Tuesday’s Wyoming election was the largest primary turnout in the state’s history, according to the Wyoming Election Division.
The massive turnout fueled Rep. Liz Cheney’s (R-WY) ouster from Congress. Trump-endorsed candidate Harriet Hageman crushed Cheney by 37 percent with 95 percent reporting.
Voters seemed to be energized by Cheney’s feud with former President Donald Trump, causing them to show up to the polls in record numbers.
According to the state’s data, a total 182,142 of voters turned out to vote in Tuesday’s primary, with 171,964 Republican votes, 8,194 Democrat votes, and 1,984 nonpartisan votes.
In the 2020 primary, only 140,042 voters showed up to the polls. The number was similar in 2018 with 139,809. In the 2016 election cycle, when Rep. Liz Cheney (R-WY) first won her Wyoming seat, only 114,437 residents voted in the primary.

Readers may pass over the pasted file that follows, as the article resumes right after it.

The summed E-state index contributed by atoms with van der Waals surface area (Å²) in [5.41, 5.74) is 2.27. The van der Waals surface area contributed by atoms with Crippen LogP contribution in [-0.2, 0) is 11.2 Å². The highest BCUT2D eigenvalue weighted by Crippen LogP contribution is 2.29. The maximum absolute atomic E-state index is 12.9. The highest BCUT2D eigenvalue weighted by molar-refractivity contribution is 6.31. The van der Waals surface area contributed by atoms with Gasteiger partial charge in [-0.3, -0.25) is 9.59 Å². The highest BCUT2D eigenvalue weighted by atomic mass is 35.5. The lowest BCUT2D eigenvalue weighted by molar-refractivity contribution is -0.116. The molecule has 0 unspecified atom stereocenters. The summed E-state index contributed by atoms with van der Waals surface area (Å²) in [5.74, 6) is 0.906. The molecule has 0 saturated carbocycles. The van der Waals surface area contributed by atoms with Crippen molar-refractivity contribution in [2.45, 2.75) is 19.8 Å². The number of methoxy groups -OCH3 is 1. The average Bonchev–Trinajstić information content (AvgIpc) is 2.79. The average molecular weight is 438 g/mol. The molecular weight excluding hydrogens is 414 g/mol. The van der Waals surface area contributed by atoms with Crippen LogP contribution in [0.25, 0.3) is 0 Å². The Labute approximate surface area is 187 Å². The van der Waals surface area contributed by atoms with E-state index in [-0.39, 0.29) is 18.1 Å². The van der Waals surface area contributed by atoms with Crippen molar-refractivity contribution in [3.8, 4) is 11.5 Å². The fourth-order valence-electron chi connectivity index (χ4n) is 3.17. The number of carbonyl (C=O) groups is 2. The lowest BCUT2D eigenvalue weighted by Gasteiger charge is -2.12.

The lowest turnout on record since 1978 was in 2008 when just 108,238 voters were cast in the primary.
The data comes as Cheney was the eighth out of ten pro-impeachment House Republicans to exit Congress. The 2021 House impeachment vote of Trump was one of the most career-wrecking show of hands in congressional history.
In the Senate, five pro-impeachment senators remain. Just one is up for reelection in 2022 — establishment Sen. Lisa Murkowski (R-AK), who is being challenged by Trump-endorsed Kelly Tshibaka.
With partial results reporting, the Alaska primary race may also have a huge turnout. With 68 percent reporting, nearly 142,000 votes have been cast. In 2016, when Murkowski last ran for reelection in a presidential year, 310,735 votes were cast in the primary race.
Election cycles in presidential years typically receive larger turnouts than non-presidential years. For instance, 109,750 votes were cast in the 2010 non-presidential primary cycle in the race between Murkowski and Joe Miller, who won the primary by 6 votes but lost the general election. The state had 487,456 registered voters in 2010, which grew to 586,318 in 2022.
In Tuesday’s primary in Alaska, Murkowski bested Tshibaka by a small margin. Both candidates advanced to the general election under the Alaskan election rules that benefit the incumbent.